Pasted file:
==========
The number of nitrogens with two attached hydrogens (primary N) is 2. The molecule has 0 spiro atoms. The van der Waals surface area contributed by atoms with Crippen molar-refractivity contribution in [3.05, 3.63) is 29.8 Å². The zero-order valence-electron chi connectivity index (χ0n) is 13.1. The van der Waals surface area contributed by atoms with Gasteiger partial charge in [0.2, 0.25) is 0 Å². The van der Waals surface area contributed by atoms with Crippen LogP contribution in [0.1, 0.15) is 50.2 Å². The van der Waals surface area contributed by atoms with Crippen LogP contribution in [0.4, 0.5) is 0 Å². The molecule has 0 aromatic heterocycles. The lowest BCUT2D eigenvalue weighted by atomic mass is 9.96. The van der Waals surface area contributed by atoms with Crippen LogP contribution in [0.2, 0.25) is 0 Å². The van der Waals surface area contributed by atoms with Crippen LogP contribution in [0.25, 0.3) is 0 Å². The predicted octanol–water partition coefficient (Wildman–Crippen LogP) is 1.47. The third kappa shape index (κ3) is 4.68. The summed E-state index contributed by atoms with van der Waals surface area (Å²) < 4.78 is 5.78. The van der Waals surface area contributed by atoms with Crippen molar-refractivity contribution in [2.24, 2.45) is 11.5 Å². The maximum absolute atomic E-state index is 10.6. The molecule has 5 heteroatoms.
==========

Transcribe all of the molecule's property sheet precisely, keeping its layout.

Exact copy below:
The number of nitrogens with two attached hydrogens (primary N) is 2. The molecule has 0 spiro atoms. The van der Waals surface area contributed by atoms with Crippen molar-refractivity contribution in [3.05, 3.63) is 29.8 Å². The zero-order valence-electron chi connectivity index (χ0n) is 13.1. The van der Waals surface area contributed by atoms with Gasteiger partial charge in [0.2, 0.25) is 0 Å². The van der Waals surface area contributed by atoms with Crippen LogP contribution in [0.1, 0.15) is 50.2 Å². The van der Waals surface area contributed by atoms with Crippen LogP contribution in [0.4, 0.5) is 0 Å². The molecule has 0 aromatic heterocycles. The lowest BCUT2D eigenvalue weighted by atomic mass is 9.96. The van der Waals surface area contributed by atoms with Crippen LogP contribution in [0.2, 0.25) is 0 Å². The van der Waals surface area contributed by atoms with Crippen LogP contribution in [0.25, 0.3) is 0 Å². The predicted octanol–water partition coefficient (Wildman–Crippen LogP) is 1.47. The third kappa shape index (κ3) is 4.68. The summed E-state index contributed by atoms with van der Waals surface area (Å²) < 4.78 is 5.78. The van der Waals surface area contributed by atoms with Crippen molar-refractivity contribution in [2.24, 2.45) is 11.5 Å². The maximum absolute atomic E-state index is 10.6. The molecule has 5 heteroatoms.